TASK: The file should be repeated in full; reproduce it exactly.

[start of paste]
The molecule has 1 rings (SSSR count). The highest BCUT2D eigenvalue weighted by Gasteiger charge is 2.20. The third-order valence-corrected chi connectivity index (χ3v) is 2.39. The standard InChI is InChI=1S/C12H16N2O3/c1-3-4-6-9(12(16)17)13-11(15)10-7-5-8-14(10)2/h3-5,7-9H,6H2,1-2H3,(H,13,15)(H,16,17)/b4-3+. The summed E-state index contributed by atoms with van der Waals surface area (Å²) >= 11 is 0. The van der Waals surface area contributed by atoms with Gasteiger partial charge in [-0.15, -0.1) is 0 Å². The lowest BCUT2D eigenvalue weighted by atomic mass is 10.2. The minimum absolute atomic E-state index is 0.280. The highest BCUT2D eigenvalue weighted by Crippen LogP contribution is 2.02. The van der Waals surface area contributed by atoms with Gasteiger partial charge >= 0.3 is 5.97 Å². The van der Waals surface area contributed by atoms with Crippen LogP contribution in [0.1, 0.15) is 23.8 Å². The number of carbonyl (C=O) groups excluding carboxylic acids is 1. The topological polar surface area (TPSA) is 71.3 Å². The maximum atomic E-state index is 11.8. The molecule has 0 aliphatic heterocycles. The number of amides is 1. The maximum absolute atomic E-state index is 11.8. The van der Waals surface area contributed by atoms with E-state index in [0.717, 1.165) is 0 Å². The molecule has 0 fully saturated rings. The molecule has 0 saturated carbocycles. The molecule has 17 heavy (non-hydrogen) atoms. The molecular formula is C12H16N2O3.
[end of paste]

The molecule has 1 rings (SSSR count). The highest BCUT2D eigenvalue weighted by Gasteiger charge is 2.20. The third-order valence-corrected chi connectivity index (χ3v) is 2.39. The standard InChI is InChI=1S/C12H16N2O3/c1-3-4-6-9(12(16)17)13-11(15)10-7-5-8-14(10)2/h3-5,7-9H,6H2,1-2H3,(H,13,15)(H,16,17)/b4-3+. The summed E-state index contributed by atoms with van der Waals surface area (Å²) >= 11 is 0. The van der Waals surface area contributed by atoms with Gasteiger partial charge in [-0.15, -0.1) is 0 Å². The lowest BCUT2D eigenvalue weighted by atomic mass is 10.2. The minimum absolute atomic E-state index is 0.280. The highest BCUT2D eigenvalue weighted by Crippen LogP contribution is 2.02. The van der Waals surface area contributed by atoms with Gasteiger partial charge >= 0.3 is 5.97 Å². The van der Waals surface area contributed by atoms with Crippen LogP contribution in [0.1, 0.15) is 23.8 Å². The number of carbonyl (C=O) groups excluding carboxylic acids is 1. The topological polar surface area (TPSA) is 71.3 Å². The maximum atomic E-state index is 11.8. The molecule has 0 aliphatic heterocycles. The number of amides is 1. The maximum absolute atomic E-state index is 11.8. The van der Waals surface area contributed by atoms with E-state index in [0.717, 1.165) is 0 Å². The molecule has 0 fully saturated rings. The molecule has 0 saturated carbocycles. The molecule has 17 heavy (non-hydrogen) atoms. The molecular formula is C12H16N2O3.